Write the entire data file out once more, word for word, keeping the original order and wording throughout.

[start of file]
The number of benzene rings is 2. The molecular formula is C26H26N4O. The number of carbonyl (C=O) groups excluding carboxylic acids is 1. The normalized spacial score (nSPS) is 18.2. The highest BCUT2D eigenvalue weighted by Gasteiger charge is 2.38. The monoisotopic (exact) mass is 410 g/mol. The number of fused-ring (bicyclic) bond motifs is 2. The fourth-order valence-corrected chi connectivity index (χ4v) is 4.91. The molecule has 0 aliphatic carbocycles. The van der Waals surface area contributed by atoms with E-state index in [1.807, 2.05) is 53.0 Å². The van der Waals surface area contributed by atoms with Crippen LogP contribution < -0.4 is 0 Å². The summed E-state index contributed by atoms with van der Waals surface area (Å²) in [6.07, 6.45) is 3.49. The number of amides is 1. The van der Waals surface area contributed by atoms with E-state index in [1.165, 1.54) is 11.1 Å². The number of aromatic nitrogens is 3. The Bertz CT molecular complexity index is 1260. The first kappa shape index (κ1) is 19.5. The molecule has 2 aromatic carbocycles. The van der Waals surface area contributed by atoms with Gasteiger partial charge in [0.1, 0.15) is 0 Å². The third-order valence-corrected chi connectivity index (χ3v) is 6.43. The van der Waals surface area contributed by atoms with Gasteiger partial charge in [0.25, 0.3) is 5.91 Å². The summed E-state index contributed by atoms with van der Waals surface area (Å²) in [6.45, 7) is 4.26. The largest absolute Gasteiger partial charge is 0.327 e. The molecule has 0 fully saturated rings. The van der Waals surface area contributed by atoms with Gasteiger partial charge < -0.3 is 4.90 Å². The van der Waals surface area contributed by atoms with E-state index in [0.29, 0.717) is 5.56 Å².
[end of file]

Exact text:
The number of benzene rings is 2. The molecular formula is C26H26N4O. The number of carbonyl (C=O) groups excluding carboxylic acids is 1. The normalized spacial score (nSPS) is 18.2. The highest BCUT2D eigenvalue weighted by Gasteiger charge is 2.38. The monoisotopic (exact) mass is 410 g/mol. The number of fused-ring (bicyclic) bond motifs is 2. The fourth-order valence-corrected chi connectivity index (χ4v) is 4.91. The molecule has 0 aliphatic carbocycles. The van der Waals surface area contributed by atoms with E-state index in [1.807, 2.05) is 53.0 Å². The van der Waals surface area contributed by atoms with Crippen LogP contribution < -0.4 is 0 Å². The summed E-state index contributed by atoms with van der Waals surface area (Å²) in [6.07, 6.45) is 3.49. The number of amides is 1. The van der Waals surface area contributed by atoms with E-state index in [1.165, 1.54) is 11.1 Å². The number of aromatic nitrogens is 3. The Bertz CT molecular complexity index is 1260. The first kappa shape index (κ1) is 19.5. The molecule has 2 aromatic carbocycles. The van der Waals surface area contributed by atoms with Gasteiger partial charge in [0.1, 0.15) is 0 Å². The third-order valence-corrected chi connectivity index (χ3v) is 6.43. The van der Waals surface area contributed by atoms with Gasteiger partial charge in [0.25, 0.3) is 5.91 Å². The summed E-state index contributed by atoms with van der Waals surface area (Å²) in [6.45, 7) is 4.26. The largest absolute Gasteiger partial charge is 0.327 e. The molecule has 0 fully saturated rings. The van der Waals surface area contributed by atoms with Gasteiger partial charge < -0.3 is 4.90 Å². The van der Waals surface area contributed by atoms with E-state index in [0.29, 0.717) is 5.56 Å².